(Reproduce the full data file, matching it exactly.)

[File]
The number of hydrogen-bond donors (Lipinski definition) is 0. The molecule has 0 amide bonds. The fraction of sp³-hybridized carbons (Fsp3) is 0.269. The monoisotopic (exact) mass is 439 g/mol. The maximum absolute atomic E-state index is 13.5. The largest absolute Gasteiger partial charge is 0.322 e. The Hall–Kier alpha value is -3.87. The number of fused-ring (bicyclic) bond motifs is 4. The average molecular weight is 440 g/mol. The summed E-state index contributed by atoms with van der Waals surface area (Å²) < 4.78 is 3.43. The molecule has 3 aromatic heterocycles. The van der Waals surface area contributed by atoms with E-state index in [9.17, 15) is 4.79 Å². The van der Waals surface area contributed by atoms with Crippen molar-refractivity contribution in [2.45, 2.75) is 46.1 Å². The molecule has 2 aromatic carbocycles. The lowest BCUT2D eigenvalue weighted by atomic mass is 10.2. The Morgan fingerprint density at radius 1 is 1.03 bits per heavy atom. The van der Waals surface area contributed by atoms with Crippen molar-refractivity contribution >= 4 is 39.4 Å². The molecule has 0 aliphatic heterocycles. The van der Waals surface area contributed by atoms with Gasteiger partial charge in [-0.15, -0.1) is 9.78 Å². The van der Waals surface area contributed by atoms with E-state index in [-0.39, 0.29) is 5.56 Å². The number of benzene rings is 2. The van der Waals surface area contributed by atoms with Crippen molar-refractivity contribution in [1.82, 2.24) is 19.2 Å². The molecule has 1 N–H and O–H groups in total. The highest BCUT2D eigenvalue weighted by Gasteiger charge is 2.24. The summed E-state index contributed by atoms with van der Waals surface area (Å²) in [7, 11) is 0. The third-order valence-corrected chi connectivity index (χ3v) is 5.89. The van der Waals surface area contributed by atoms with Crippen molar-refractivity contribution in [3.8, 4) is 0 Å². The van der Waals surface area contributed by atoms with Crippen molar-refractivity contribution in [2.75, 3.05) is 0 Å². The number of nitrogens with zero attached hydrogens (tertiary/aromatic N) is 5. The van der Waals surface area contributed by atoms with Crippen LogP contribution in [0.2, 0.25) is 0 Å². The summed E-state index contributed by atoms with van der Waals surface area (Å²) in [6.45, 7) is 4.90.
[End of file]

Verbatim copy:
The number of hydrogen-bond donors (Lipinski definition) is 0. The molecule has 0 amide bonds. The fraction of sp³-hybridized carbons (Fsp3) is 0.269. The monoisotopic (exact) mass is 439 g/mol. The maximum absolute atomic E-state index is 13.5. The largest absolute Gasteiger partial charge is 0.322 e. The Hall–Kier alpha value is -3.87. The number of fused-ring (bicyclic) bond motifs is 4. The average molecular weight is 440 g/mol. The summed E-state index contributed by atoms with van der Waals surface area (Å²) < 4.78 is 3.43. The molecule has 3 aromatic heterocycles. The van der Waals surface area contributed by atoms with E-state index in [9.17, 15) is 4.79 Å². The van der Waals surface area contributed by atoms with Crippen molar-refractivity contribution in [2.45, 2.75) is 46.1 Å². The molecule has 2 aromatic carbocycles. The lowest BCUT2D eigenvalue weighted by atomic mass is 10.2. The Morgan fingerprint density at radius 1 is 1.03 bits per heavy atom. The van der Waals surface area contributed by atoms with Crippen molar-refractivity contribution >= 4 is 39.4 Å². The molecule has 0 aliphatic heterocycles. The van der Waals surface area contributed by atoms with Gasteiger partial charge in [-0.15, -0.1) is 9.78 Å². The van der Waals surface area contributed by atoms with E-state index in [-0.39, 0.29) is 5.56 Å². The number of benzene rings is 2. The van der Waals surface area contributed by atoms with Crippen molar-refractivity contribution in [1.82, 2.24) is 19.2 Å². The molecule has 1 N–H and O–H groups in total. The highest BCUT2D eigenvalue weighted by Gasteiger charge is 2.24. The summed E-state index contributed by atoms with van der Waals surface area (Å²) in [7, 11) is 0. The third-order valence-corrected chi connectivity index (χ3v) is 5.89. The van der Waals surface area contributed by atoms with Crippen molar-refractivity contribution in [3.8, 4) is 0 Å². The van der Waals surface area contributed by atoms with Crippen molar-refractivity contribution in [2.75, 3.05) is 0 Å². The number of nitrogens with zero attached hydrogens (tertiary/aromatic N) is 5. The van der Waals surface area contributed by atoms with Crippen LogP contribution in [0.2, 0.25) is 0 Å². The summed E-state index contributed by atoms with van der Waals surface area (Å²) in [6.45, 7) is 4.90.